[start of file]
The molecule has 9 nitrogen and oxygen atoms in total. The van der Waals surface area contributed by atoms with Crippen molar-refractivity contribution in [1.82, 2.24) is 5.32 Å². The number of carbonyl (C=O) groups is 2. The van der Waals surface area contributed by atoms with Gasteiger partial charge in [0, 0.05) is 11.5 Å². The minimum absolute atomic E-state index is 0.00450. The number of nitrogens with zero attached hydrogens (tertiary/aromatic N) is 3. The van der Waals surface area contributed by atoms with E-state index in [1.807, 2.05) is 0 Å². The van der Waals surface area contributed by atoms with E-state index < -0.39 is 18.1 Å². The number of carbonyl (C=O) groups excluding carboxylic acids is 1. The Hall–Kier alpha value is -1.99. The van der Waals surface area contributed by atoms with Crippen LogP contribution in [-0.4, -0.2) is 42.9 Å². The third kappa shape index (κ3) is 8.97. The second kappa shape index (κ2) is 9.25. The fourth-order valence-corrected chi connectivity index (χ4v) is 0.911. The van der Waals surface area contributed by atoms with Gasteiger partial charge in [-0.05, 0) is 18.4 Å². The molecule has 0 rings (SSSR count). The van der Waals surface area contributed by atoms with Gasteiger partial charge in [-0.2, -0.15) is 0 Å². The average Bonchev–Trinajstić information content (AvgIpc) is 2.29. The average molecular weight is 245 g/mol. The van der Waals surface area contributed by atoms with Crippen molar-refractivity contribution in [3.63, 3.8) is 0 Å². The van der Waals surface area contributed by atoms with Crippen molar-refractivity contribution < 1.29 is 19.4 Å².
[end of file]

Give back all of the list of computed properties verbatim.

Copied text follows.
The molecule has 9 nitrogen and oxygen atoms in total. The van der Waals surface area contributed by atoms with Crippen molar-refractivity contribution in [1.82, 2.24) is 5.32 Å². The number of carbonyl (C=O) groups is 2. The van der Waals surface area contributed by atoms with Gasteiger partial charge in [0, 0.05) is 11.5 Å². The minimum absolute atomic E-state index is 0.00450. The number of nitrogens with zero attached hydrogens (tertiary/aromatic N) is 3. The van der Waals surface area contributed by atoms with E-state index in [1.807, 2.05) is 0 Å². The van der Waals surface area contributed by atoms with E-state index < -0.39 is 18.1 Å². The number of carbonyl (C=O) groups excluding carboxylic acids is 1. The Hall–Kier alpha value is -1.99. The van der Waals surface area contributed by atoms with Crippen LogP contribution in [-0.4, -0.2) is 42.9 Å². The third kappa shape index (κ3) is 8.97. The second kappa shape index (κ2) is 9.25. The fourth-order valence-corrected chi connectivity index (χ4v) is 0.911. The van der Waals surface area contributed by atoms with Gasteiger partial charge in [-0.05, 0) is 18.4 Å². The molecule has 0 rings (SSSR count). The van der Waals surface area contributed by atoms with Gasteiger partial charge in [-0.2, -0.15) is 0 Å². The average Bonchev–Trinajstić information content (AvgIpc) is 2.29. The average molecular weight is 245 g/mol. The van der Waals surface area contributed by atoms with Crippen molar-refractivity contribution in [3.63, 3.8) is 0 Å². The van der Waals surface area contributed by atoms with Crippen molar-refractivity contribution < 1.29 is 19.4 Å².